Travesty für Fortgeschrittene, a three-part exhibition series, was conceived in the European and international context of inclusion/exclusion, of immigration debates, assaults against women, migrants and homosexuals.
It deals with (hetero)normative forms of action and discourses of majority and minority, with the aim of dynamising entrenched social images of thought. The connection between subject, power and gender is examined from different angles.
By reflecting on the functioning of the art institution in comparison with social and mainstream media, the project explores the following questions: What information is opinion-forming, in what frequency and by what means does it reach people, in what form is it processed? Can the institution open up and also understand those attitudes that meet changes and multiple identities with uncertainty, fear and resentment? Is it possible to step out of the "protected space" of art and confront these resistances?
In the new building of the GfZK, a mixed form of exhibition and stage will be realised, comprising individual presentations, dance performances, lectures and workshops. Artistic works are presented for different durations and in changing compositions and made accessible through accompanying events.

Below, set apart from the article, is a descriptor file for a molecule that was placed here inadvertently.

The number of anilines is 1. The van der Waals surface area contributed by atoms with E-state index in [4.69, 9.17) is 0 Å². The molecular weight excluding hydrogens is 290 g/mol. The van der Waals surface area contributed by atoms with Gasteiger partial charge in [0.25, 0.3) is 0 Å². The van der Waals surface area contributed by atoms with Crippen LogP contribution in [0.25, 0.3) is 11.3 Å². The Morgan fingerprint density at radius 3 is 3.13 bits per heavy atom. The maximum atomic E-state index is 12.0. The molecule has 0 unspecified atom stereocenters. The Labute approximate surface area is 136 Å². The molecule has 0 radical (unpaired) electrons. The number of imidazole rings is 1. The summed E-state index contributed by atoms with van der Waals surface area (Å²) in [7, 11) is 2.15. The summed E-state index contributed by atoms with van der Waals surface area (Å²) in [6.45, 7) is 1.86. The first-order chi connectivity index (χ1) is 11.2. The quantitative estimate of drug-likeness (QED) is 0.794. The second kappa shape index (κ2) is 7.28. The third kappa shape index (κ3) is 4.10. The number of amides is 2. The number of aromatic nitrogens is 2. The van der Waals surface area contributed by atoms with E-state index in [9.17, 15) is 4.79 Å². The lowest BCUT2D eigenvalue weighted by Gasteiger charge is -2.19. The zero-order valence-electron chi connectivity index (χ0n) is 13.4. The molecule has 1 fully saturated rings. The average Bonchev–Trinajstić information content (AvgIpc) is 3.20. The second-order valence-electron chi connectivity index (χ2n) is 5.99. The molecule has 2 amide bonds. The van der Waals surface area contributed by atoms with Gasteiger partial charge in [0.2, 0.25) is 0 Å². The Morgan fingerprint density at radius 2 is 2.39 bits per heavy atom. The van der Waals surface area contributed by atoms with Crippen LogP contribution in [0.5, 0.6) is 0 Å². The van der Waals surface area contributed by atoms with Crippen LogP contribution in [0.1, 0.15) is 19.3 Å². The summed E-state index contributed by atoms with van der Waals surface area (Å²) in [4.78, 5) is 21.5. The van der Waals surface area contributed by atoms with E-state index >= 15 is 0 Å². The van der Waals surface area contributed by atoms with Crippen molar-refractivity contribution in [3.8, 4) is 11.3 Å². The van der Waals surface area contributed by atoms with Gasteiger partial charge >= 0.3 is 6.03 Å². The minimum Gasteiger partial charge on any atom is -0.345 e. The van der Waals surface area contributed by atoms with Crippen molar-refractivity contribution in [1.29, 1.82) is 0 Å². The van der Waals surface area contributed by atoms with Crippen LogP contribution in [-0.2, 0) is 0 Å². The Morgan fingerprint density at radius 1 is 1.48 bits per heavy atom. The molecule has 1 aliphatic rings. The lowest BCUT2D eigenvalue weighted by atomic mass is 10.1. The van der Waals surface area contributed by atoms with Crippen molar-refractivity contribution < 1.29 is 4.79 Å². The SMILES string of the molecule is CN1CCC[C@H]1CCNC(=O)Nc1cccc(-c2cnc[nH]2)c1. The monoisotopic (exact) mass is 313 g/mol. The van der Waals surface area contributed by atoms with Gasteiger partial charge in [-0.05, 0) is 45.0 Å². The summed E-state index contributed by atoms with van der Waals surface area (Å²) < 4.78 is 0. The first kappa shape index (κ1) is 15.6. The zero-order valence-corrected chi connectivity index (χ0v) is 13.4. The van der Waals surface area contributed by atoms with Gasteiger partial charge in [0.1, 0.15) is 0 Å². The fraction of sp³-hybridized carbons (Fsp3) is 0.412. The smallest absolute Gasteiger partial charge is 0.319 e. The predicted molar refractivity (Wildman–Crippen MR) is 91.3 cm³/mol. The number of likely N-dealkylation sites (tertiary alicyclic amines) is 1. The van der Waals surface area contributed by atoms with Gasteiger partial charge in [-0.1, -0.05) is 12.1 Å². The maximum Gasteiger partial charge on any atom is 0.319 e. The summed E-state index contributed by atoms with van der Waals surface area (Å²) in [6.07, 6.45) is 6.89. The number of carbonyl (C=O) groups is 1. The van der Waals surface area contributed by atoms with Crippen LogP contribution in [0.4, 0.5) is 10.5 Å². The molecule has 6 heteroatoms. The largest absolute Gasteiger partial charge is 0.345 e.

Travestie für Fortgeschrittene
Julia Schäfer &
In this publication, the Galerie für Zeitgenössische Kunst Leipzig shows works and results from its focus "Travestie für Fortgeschrittene" (Travesty for the Advanced), which was developed in the context of immigration debates, attacks on women, migrants and gays and lesbians.
The term travesty literally means "to dress over" (from Latin trans = over and vestire = to dress) and refers to a stage practice in which actors slip into the role of the opposite sex. Accordingly, the project "Travestie für Fortgeschrittene" (Travesty for the Advanced) was conceived as a series of transformations that oppose static and one-dimensional lifestyles and social models. The starting point for this was the critical examination of value concepts of a supposed majority society, which are consolidated through collective identities that are often shaped by demarcations.